This question is one that many buyers out there are contemplating at this very moment. Short sales are not a sure thing when it comes to getting ratified and going to closing. The bank is in control on the price and condition and settlement date. For these reasons many buyers avoid short sales. Many buyers cannot remain flexible and up in the air on the settlement date. They must have a specific timeline to follow and be able to rely on the dates. The short sale is not for this buyer.
Yet, if a seller is short selling for the right reasons and under the right conditions, there is no reason why buyers should not consider the short sale home versus a regular sale provided they have the flexibility to roll the dice and take their chances should the property not close in a timely manner or not at all.
The seller should be in a position of having to sell. Foreclosure must be imminent to the seller or they should not be short selling.
The seller must also have a particular hardship that is placing them in the short sale position. This could be job loss, divorce, health issues and so forth. On top of being underwater (they owe more than the property is worth), they must be able to prove that they are financially unable to pay off their mortgage with other assets. If all these reasons apply to the seller, there is every reason to believe that the sale will be successful.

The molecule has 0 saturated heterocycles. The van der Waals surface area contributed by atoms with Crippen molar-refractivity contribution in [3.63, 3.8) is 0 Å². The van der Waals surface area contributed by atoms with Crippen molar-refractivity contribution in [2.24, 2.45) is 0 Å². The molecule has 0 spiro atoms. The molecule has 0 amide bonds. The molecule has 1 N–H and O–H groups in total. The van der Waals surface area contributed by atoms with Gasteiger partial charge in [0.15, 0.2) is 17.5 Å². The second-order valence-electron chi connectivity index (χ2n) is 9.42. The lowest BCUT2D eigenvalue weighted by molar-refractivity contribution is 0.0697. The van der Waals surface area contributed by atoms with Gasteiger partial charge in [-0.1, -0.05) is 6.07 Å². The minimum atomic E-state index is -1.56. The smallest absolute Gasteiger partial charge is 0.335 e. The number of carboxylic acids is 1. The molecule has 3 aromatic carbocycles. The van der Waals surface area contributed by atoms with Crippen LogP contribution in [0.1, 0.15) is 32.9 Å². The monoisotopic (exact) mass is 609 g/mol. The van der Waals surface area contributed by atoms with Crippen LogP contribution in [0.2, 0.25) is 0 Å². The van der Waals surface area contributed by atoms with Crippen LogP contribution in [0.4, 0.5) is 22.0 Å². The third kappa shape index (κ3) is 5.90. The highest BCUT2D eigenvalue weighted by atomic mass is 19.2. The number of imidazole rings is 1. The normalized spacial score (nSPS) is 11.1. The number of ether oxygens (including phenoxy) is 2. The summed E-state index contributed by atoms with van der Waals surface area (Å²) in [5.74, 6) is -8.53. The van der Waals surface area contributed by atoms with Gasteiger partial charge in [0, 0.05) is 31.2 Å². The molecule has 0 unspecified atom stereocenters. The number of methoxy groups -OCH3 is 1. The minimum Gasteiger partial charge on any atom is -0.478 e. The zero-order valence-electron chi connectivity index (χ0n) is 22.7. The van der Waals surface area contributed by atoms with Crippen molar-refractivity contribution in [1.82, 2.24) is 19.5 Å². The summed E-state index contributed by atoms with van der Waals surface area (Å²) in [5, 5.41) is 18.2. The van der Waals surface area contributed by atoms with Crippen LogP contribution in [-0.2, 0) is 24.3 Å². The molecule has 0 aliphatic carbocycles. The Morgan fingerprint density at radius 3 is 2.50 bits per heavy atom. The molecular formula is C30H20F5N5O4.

Each bank is different on how they deal with the short sale process. And of course, more than one loan on the property complicates the situation a bit more.
With 30% of all real estate transactions being short sales, it is worth considering these properties as possibilities.
If you'd like to make the most of your real estate transactions, call me today, I will treat your transaction as if it were my own....
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